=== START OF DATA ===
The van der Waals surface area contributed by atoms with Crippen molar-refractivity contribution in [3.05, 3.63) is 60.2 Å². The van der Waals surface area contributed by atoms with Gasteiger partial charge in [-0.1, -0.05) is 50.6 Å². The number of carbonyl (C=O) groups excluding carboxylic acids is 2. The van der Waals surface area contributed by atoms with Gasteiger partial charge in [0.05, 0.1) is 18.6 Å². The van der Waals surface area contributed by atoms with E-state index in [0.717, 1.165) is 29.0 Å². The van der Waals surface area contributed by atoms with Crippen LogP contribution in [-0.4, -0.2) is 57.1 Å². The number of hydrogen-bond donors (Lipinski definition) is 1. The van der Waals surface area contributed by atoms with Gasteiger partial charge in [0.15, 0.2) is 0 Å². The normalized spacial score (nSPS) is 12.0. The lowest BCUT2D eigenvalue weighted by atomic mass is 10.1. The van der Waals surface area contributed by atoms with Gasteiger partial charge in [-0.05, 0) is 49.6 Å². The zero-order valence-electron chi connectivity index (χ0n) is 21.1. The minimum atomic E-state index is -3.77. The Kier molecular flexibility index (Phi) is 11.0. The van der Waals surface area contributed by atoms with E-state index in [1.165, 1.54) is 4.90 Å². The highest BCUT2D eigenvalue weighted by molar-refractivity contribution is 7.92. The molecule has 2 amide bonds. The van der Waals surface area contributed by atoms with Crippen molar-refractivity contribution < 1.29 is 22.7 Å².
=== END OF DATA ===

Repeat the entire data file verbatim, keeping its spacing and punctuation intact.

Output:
The van der Waals surface area contributed by atoms with Crippen molar-refractivity contribution in [3.05, 3.63) is 60.2 Å². The van der Waals surface area contributed by atoms with Gasteiger partial charge in [-0.1, -0.05) is 50.6 Å². The number of carbonyl (C=O) groups excluding carboxylic acids is 2. The van der Waals surface area contributed by atoms with Gasteiger partial charge in [0.05, 0.1) is 18.6 Å². The van der Waals surface area contributed by atoms with E-state index in [0.717, 1.165) is 29.0 Å². The van der Waals surface area contributed by atoms with Crippen LogP contribution in [-0.4, -0.2) is 57.1 Å². The number of hydrogen-bond donors (Lipinski definition) is 1. The van der Waals surface area contributed by atoms with Gasteiger partial charge in [0.15, 0.2) is 0 Å². The normalized spacial score (nSPS) is 12.0. The lowest BCUT2D eigenvalue weighted by atomic mass is 10.1. The van der Waals surface area contributed by atoms with Gasteiger partial charge in [-0.05, 0) is 49.6 Å². The zero-order valence-electron chi connectivity index (χ0n) is 21.1. The minimum atomic E-state index is -3.77. The Kier molecular flexibility index (Phi) is 11.0. The van der Waals surface area contributed by atoms with E-state index in [1.165, 1.54) is 4.90 Å². The highest BCUT2D eigenvalue weighted by molar-refractivity contribution is 7.92. The molecule has 2 amide bonds. The van der Waals surface area contributed by atoms with Crippen molar-refractivity contribution < 1.29 is 22.7 Å².